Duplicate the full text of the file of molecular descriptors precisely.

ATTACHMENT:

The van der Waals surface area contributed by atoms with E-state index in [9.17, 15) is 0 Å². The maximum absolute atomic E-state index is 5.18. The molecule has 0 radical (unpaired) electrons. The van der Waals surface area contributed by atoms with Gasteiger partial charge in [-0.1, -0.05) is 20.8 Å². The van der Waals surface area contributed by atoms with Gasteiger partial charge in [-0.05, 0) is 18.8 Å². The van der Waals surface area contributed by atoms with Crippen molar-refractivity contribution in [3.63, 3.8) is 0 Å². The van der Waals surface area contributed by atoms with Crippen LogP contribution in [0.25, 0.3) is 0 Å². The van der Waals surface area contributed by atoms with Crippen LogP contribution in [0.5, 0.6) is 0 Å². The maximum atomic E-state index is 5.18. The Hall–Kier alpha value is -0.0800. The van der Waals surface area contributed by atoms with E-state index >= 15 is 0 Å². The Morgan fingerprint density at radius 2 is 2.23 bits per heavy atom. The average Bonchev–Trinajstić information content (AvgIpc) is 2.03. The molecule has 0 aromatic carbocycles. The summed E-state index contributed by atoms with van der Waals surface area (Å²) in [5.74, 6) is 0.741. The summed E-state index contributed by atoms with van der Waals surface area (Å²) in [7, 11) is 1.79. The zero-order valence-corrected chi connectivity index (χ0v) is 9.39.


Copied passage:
The van der Waals surface area contributed by atoms with E-state index in [9.17, 15) is 0 Å². The maximum absolute atomic E-state index is 5.18. The molecule has 0 radical (unpaired) electrons. The van der Waals surface area contributed by atoms with Gasteiger partial charge in [-0.1, -0.05) is 20.8 Å². The van der Waals surface area contributed by atoms with Gasteiger partial charge in [-0.05, 0) is 18.8 Å². The van der Waals surface area contributed by atoms with Crippen molar-refractivity contribution in [3.63, 3.8) is 0 Å². The van der Waals surface area contributed by atoms with Crippen LogP contribution in [0.25, 0.3) is 0 Å². The van der Waals surface area contributed by atoms with Crippen LogP contribution in [0.5, 0.6) is 0 Å². The maximum atomic E-state index is 5.18. The Hall–Kier alpha value is -0.0800. The van der Waals surface area contributed by atoms with E-state index >= 15 is 0 Å². The Morgan fingerprint density at radius 2 is 2.23 bits per heavy atom. The average Bonchev–Trinajstić information content (AvgIpc) is 2.03. The molecule has 0 aromatic carbocycles. The summed E-state index contributed by atoms with van der Waals surface area (Å²) in [5.74, 6) is 0.741. The summed E-state index contributed by atoms with van der Waals surface area (Å²) in [7, 11) is 1.79. The zero-order valence-corrected chi connectivity index (χ0v) is 9.39.